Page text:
Early, minor, thrusts which follow the strike of the beds and cut them at a low angle with little or no displacement, have produced ground preparation breaking and crushing. Later normal faulting has superimposed a series of steep, east-west fissures and normal faults which have shattered the underlying quartzites, but die out in the overlying shales. In the extreme north-west, one of the early thrust zones has brecciated and crushed the Park City Formation such that it provides a locus of mineralisation within the thrust rather than the Jenny Bed. None of the ore runs however pass through the upper quartzite to the top of the Jenny Bed (Barnes & Simos, 1968).

The primary mineralisation comprises galena, tetrahedrite, sphalerite and pyrite. The galena is present as both coarse and finely cleaved masses in a gangue of quartz and calcite. The bedded deposits of the Silver King Mine account for 73% of the tonnage, and 77% of the value from that mine, and totalled 3.42 Mt of ore. The average ore of the mine, including other types, was 570 g/t Ag, 0.75 g/t Au, 13.5% Pb, 0.5% Cu and 10.7% Zn (Barnes & Simos, 1968).

Much of the remainder of the ores of the Silver King mine have come from the Crescent Zone, which is made up of three distinct geological features, namely  i). the Crescent Fault which has a vertical displacement of 400 to 425 m, persists for at least a 1000 m vertically and has been traced over a lateral distance of 3000 m;  ii). the discontinuous Crescent Dyke which is composed of diorite porphyry and occurs in either the footwall or hangingwall of the Crescent Fault; and  iii). the Crescent Ore Zone which comprises both small fissure type deposits, on and parallel to the fissure and dyke, and larger bedded replacement orebodies in the vicinity of the fissure. The bedded replacements occur in both the Thaynes and Park City Formation, especially in the footwall of the Crescent Fault, up to 50 m from that fissure. At one locality up to 12 different beds have been mineralised. These ore beds are usually quite pure limestones sandwiched between sandstones or more impure limestones. The Jenny Bed is however still the most extensively mineralised. The mineralised beds of the Park City and Thaynes Formations are apparently quite different in character. The beds of the latter are lower grade with a higher percentage of sphalerite, iron and silica. In addition, both units in the Crescent Zone are of lower grade and have a higher iron and silica content than the other replacement deposits of the district (Barnes & Simos, 1968).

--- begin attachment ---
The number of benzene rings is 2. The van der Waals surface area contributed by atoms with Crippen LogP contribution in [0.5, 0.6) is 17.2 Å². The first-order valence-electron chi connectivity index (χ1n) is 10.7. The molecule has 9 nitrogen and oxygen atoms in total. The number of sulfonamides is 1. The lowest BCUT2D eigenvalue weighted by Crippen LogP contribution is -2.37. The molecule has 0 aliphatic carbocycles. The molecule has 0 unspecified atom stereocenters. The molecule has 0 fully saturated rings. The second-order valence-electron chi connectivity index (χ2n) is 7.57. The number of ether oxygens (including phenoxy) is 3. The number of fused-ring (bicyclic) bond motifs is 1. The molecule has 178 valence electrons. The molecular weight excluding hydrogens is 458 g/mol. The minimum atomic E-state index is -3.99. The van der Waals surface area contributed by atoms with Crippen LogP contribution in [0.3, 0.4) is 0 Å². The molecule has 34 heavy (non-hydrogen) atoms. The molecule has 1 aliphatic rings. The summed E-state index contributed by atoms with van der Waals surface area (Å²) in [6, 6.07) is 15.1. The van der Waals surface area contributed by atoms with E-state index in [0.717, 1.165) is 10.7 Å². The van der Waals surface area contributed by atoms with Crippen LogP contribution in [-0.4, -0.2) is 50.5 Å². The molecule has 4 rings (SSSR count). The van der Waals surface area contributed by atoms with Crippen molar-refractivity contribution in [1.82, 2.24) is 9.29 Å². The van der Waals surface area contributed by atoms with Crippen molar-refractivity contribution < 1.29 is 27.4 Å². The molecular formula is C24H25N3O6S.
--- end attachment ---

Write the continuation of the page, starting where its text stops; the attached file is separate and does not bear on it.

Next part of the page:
• The replacement ores of the Ontario mine are largely hosted by the lower Carboniferous Humbug Formation in the nose zone of the Park City Anticline, where it is truncated on both the north-western and southern sides by faults. Between these two faults there are two distinct ore shoots, on the north-east and north-west sides of the anticlinal axis respectively. The two shoots come together near the crest of the structure, just below the Doughnut Argillite which forms a cap to mineralisation in the replacement ores (Barnes & Simos, 1968).

The ore minerals are aligned along bedding planes, although the ore is transgressive along the fissure plane. Replacement is present throughout almost the entire thickness of the Humbug Formation, in a particular zone of fracturing. The ore however, is not a single massive replacement, but a series of bedded replacements, separated by barren beds, controlled by a zone of fracturing. The west flank orebody may be followed down plunge to terminate abruptly against the Hawkeye Fault which forms the contact with the bounding Deseret Formation. The top of the eastern flank orebody only replaced a single bed at the contact of the upper limestone unit and the quartzite-sandstone unit. This ore shoot continued down plunge for 250 m, with an average width of 50 m and thickness of 2 to 6 m, and has little or no apparent fissure control. Further down plunge however, more beds are replaced, with a broader zone of mineralisation and a more pronounced fracture control (Barnes & Simos, 1968).

The character and mineralogy are similar to those described above. There is a marked increase in sphalerite and pyrite at depth, with a slightly decreased silver:lead ratio in the galena. Approximately 0.98 Mt of ore have been produced at an average grade of 180 g/t Ag, 0.8 g/t Au, 6.4% Pb. 0.14% Cu and 8.7% Zn (Barnes & Simos, 1968).

Lode Deposits - many of these deposits, although comprising mineralisation that may be described as being predominantly "lode type", also contain bedding replacement ore at certain stratigraphic levels. The principal lode deposits of the district are the Ontario, Mayflower, Daly and Hawkeye which comprise rich ore shoots that persist over vertical ranges of a hundred metres, up to 500 m or more (Barnes & Simos, 1968).